In a sign of growing troubles for Gov. George Deukmejian's state treasurer nominee, a group of 18 Democrats on Wednesday announced their intention to oppose confirmation of Rep. Daniel E. Lungren on the Assembly floor.
At the same time, Speaker Willie Brown (D-San Francisco) postponed until next week today's scheduled advisory vote on Lungren by a 19-member committee. And the Speaker predicted that a floor vote on Lungren's confirmation would not come until after the Senate completes its hearings Feb. 18.
The Assembly had been expected to vote on the appointment some time next week. The delay means there will be more time for opponents to press their case against the Long Beach Republican.
Others May Follow
"If 18 people have already said they are no (votes), it wouldn't surprise me that this doesn't stampede another 10 to 12 people immediately," Brown said. "If that happens and the Senate has a similar type of thing going down, it's going to be tough sledding."
A number of the Assembly Democrats who announced their opposition to Lungren are from the liberal wing of the party. But the list also includes the so-called "Gang of Five" dissident Democrats who have been critical of Brown's liberal politics and his running of the Assembly. In announcing their opposition to Lungren, all 18 Democrats cited his conservative congressional voting record on issues ranging from the environment to civil rights, and the likelihood that his philosophy would influence his handling of the treasurer's job.
"His extreme minority views put him out of touch with the people of this state," said Assemblyman Terry B. Freedman (D-Los Angeles), who was among those who signed a letter vowing opposition to the appointment. "I believe the people would not vote for him in an election and I see no reason to vote for him on confirmation."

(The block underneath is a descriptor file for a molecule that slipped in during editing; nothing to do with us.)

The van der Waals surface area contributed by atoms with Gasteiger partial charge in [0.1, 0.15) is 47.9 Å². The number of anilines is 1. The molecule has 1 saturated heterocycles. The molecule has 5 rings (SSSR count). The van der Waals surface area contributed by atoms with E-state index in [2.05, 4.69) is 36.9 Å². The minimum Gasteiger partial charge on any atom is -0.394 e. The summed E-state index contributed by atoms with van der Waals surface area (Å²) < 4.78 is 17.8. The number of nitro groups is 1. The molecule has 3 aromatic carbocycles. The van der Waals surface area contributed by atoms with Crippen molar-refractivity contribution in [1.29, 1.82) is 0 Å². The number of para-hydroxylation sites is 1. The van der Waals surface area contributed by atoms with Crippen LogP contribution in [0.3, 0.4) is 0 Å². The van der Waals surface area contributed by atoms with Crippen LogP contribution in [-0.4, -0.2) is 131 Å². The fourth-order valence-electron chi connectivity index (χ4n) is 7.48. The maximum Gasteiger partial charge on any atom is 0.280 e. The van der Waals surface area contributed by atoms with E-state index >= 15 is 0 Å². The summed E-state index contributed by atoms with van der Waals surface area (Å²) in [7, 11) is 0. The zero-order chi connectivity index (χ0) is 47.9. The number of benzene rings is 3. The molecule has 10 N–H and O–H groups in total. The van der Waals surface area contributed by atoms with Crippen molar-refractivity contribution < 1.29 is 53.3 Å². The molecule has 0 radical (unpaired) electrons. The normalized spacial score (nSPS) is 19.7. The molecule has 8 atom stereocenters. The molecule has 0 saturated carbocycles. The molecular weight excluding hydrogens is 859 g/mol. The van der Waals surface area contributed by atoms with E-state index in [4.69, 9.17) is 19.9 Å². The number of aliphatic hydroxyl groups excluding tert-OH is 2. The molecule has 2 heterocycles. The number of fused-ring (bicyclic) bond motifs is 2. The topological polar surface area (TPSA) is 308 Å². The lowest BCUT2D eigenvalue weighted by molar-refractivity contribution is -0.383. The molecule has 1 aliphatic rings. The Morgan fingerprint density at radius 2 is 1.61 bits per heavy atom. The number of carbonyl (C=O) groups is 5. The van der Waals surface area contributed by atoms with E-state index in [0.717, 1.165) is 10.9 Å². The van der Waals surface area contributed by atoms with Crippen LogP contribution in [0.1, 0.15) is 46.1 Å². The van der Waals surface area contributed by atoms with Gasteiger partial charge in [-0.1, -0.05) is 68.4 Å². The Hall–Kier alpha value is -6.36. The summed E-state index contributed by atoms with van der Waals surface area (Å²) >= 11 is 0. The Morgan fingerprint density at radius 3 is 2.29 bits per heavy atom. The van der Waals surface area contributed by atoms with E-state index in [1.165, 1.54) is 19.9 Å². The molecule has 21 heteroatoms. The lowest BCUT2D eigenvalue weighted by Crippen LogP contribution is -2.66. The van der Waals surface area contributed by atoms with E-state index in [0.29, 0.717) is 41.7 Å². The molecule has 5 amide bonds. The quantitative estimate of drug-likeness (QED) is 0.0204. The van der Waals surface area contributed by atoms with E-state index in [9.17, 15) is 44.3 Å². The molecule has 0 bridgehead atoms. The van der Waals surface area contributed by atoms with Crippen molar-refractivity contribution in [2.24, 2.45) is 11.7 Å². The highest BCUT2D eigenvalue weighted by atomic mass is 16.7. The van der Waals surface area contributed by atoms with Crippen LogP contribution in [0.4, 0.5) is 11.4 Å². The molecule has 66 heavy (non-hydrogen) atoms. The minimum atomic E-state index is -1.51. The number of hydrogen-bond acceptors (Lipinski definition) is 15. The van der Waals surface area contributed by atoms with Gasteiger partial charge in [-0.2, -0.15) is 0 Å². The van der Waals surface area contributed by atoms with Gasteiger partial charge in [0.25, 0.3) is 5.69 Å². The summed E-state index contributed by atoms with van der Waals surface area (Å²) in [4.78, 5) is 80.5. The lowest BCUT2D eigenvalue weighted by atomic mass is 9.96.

The burgeoning opposition means that Lungren is certain to face a tough floor fight in the Assembly. However, it will take 41 votes, or more than twice the number who have declared their opposition thus far, to deny Lungren the post.
Assemblyman Phillip Isenberg (D-Sacramento), who is organizing the Assembly opposition, said he has spoken to most Democrats in the Assembly. While the majority declined to sign a letter of opposition, "no members said they supported Dan Lungren, not one."
"I think 41 members will vote against him," Isenberg added.
Deukmejian spokesman Tom Beermann said the governor "disputes that claim and we remain confident that when the dust finally clears concerning the Lungren confirmation hearings, that he will be confirmed as state treasurer."
Beermann added that the confirmation process "should not be a referendum on Dan Lungren's voting record in Congress. To suggest it is, misreads the (state) Constitution. Really what the members should be looking at are Dan Lungren's qualifications to hold the office of treasurer."
Isenberg, however, countered that political philosophy is extremely important because the treasurer has wide discretion over when to issue bonds for particular projects and holds key voting positions on boards that make decisions on a wide range of issues.
"Those in the governor's office who support Congressman Lungren have argued that his ideas are irrelevant, his philosophy is irrelevant, his voting record is irrelevant, his past performance is irrelevant and, in fact, his entire public life is irrelevant," Isenberg said.
"Instead they have suggested if he can walk, talk, chew gum, count to 20 without removing his shoes, we have to confirm him."
The Senate had been scheduled to begin its confirmation hearings next week but postponed them because of Lungren's desire to be in Washington next week to vote on funding for the Nicaraguan Contras.
Brown said his house would not vote until after the Senate hearings because "we really don't want to prejudice the Senate's opportunity to hold a hearing free of any previous decision."